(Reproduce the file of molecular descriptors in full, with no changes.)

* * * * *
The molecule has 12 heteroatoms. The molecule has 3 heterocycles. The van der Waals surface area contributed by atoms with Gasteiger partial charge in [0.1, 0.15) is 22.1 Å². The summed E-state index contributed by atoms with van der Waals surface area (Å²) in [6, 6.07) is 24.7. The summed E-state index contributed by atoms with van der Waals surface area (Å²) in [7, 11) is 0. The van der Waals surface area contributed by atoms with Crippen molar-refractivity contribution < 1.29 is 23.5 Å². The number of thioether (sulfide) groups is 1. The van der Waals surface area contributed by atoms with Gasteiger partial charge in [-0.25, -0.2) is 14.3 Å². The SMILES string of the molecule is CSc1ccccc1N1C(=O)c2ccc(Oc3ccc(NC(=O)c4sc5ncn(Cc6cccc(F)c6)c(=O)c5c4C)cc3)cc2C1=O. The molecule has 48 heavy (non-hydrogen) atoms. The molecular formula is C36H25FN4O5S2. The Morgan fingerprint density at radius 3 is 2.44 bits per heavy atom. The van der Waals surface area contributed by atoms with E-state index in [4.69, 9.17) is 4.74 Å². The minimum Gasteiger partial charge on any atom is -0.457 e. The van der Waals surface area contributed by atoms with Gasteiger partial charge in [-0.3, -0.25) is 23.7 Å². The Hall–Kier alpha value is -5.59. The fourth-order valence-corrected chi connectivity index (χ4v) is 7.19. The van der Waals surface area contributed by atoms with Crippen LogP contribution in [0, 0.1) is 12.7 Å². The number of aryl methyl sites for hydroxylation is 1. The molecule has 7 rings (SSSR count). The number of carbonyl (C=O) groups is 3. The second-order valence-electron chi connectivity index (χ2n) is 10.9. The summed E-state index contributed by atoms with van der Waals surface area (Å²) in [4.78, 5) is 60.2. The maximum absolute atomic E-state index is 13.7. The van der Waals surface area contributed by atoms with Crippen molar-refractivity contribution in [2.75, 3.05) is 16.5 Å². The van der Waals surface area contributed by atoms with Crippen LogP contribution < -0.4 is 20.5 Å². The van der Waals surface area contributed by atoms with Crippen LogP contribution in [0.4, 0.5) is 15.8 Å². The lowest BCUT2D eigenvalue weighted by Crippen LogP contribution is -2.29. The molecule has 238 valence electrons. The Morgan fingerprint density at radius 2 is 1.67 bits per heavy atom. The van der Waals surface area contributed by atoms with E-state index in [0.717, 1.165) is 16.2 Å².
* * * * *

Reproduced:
The molecule has 12 heteroatoms. The molecule has 3 heterocycles. The van der Waals surface area contributed by atoms with Gasteiger partial charge in [0.1, 0.15) is 22.1 Å². The summed E-state index contributed by atoms with van der Waals surface area (Å²) in [6, 6.07) is 24.7. The summed E-state index contributed by atoms with van der Waals surface area (Å²) in [7, 11) is 0. The van der Waals surface area contributed by atoms with Crippen molar-refractivity contribution < 1.29 is 23.5 Å². The number of thioether (sulfide) groups is 1. The van der Waals surface area contributed by atoms with Gasteiger partial charge in [-0.25, -0.2) is 14.3 Å². The SMILES string of the molecule is CSc1ccccc1N1C(=O)c2ccc(Oc3ccc(NC(=O)c4sc5ncn(Cc6cccc(F)c6)c(=O)c5c4C)cc3)cc2C1=O. The molecule has 48 heavy (non-hydrogen) atoms. The molecular formula is C36H25FN4O5S2. The Morgan fingerprint density at radius 3 is 2.44 bits per heavy atom. The van der Waals surface area contributed by atoms with E-state index in [4.69, 9.17) is 4.74 Å². The minimum Gasteiger partial charge on any atom is -0.457 e. The van der Waals surface area contributed by atoms with Gasteiger partial charge in [-0.3, -0.25) is 23.7 Å². The Hall–Kier alpha value is -5.59. The fourth-order valence-corrected chi connectivity index (χ4v) is 7.19. The van der Waals surface area contributed by atoms with Crippen LogP contribution in [0, 0.1) is 12.7 Å². The number of aryl methyl sites for hydroxylation is 1. The molecule has 7 rings (SSSR count). The number of carbonyl (C=O) groups is 3. The second-order valence-electron chi connectivity index (χ2n) is 10.9. The summed E-state index contributed by atoms with van der Waals surface area (Å²) in [4.78, 5) is 60.2. The maximum absolute atomic E-state index is 13.7. The van der Waals surface area contributed by atoms with Crippen molar-refractivity contribution in [2.75, 3.05) is 16.5 Å². The van der Waals surface area contributed by atoms with Crippen LogP contribution < -0.4 is 20.5 Å². The van der Waals surface area contributed by atoms with Crippen LogP contribution in [0.4, 0.5) is 15.8 Å². The lowest BCUT2D eigenvalue weighted by Crippen LogP contribution is -2.29. The molecule has 238 valence electrons. The Morgan fingerprint density at radius 2 is 1.67 bits per heavy atom. The van der Waals surface area contributed by atoms with E-state index in [0.717, 1.165) is 16.2 Å².